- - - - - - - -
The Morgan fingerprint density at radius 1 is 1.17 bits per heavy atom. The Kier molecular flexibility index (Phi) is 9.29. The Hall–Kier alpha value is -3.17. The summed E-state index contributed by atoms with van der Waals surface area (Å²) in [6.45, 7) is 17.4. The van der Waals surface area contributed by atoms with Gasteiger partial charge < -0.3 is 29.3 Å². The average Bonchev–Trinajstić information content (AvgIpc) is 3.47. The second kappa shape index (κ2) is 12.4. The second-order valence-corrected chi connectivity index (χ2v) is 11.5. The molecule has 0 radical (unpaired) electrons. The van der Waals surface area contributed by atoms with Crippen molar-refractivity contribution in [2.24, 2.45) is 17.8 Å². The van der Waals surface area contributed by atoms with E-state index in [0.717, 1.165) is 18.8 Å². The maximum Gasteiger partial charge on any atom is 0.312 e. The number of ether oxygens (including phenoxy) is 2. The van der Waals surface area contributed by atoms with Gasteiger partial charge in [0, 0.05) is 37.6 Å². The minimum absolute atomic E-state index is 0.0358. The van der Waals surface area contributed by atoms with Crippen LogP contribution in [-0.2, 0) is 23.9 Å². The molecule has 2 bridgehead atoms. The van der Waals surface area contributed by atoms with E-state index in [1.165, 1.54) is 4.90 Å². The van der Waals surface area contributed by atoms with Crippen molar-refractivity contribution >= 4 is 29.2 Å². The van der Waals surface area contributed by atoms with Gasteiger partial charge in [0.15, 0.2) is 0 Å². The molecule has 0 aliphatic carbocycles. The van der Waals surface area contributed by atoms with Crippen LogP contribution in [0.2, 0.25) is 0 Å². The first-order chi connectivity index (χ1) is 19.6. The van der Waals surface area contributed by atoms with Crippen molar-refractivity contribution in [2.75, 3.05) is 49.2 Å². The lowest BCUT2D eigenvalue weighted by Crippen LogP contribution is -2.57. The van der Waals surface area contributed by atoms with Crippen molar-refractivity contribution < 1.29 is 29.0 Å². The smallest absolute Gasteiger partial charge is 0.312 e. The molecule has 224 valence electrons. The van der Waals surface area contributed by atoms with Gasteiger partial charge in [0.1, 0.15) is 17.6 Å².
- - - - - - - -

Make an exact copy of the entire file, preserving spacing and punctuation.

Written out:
The Morgan fingerprint density at radius 1 is 1.17 bits per heavy atom. The Kier molecular flexibility index (Phi) is 9.29. The Hall–Kier alpha value is -3.17. The summed E-state index contributed by atoms with van der Waals surface area (Å²) in [6.45, 7) is 17.4. The van der Waals surface area contributed by atoms with Gasteiger partial charge < -0.3 is 29.3 Å². The average Bonchev–Trinajstić information content (AvgIpc) is 3.47. The second kappa shape index (κ2) is 12.4. The second-order valence-corrected chi connectivity index (χ2v) is 11.5. The molecule has 0 radical (unpaired) electrons. The van der Waals surface area contributed by atoms with Crippen molar-refractivity contribution in [2.24, 2.45) is 17.8 Å². The van der Waals surface area contributed by atoms with E-state index in [0.717, 1.165) is 18.8 Å². The maximum Gasteiger partial charge on any atom is 0.312 e. The number of ether oxygens (including phenoxy) is 2. The van der Waals surface area contributed by atoms with Gasteiger partial charge in [0, 0.05) is 37.6 Å². The minimum absolute atomic E-state index is 0.0358. The van der Waals surface area contributed by atoms with Crippen LogP contribution in [-0.2, 0) is 23.9 Å². The molecule has 2 bridgehead atoms. The van der Waals surface area contributed by atoms with E-state index in [1.165, 1.54) is 4.90 Å². The van der Waals surface area contributed by atoms with Crippen molar-refractivity contribution >= 4 is 29.2 Å². The van der Waals surface area contributed by atoms with Gasteiger partial charge in [0.15, 0.2) is 0 Å². The molecule has 0 aliphatic carbocycles. The van der Waals surface area contributed by atoms with Crippen LogP contribution in [0.2, 0.25) is 0 Å². The first-order chi connectivity index (χ1) is 19.6. The van der Waals surface area contributed by atoms with Crippen molar-refractivity contribution in [2.75, 3.05) is 49.2 Å². The lowest BCUT2D eigenvalue weighted by Crippen LogP contribution is -2.57. The van der Waals surface area contributed by atoms with Crippen molar-refractivity contribution < 1.29 is 29.0 Å². The smallest absolute Gasteiger partial charge is 0.312 e. The molecule has 224 valence electrons. The van der Waals surface area contributed by atoms with Gasteiger partial charge in [0.1, 0.15) is 17.6 Å².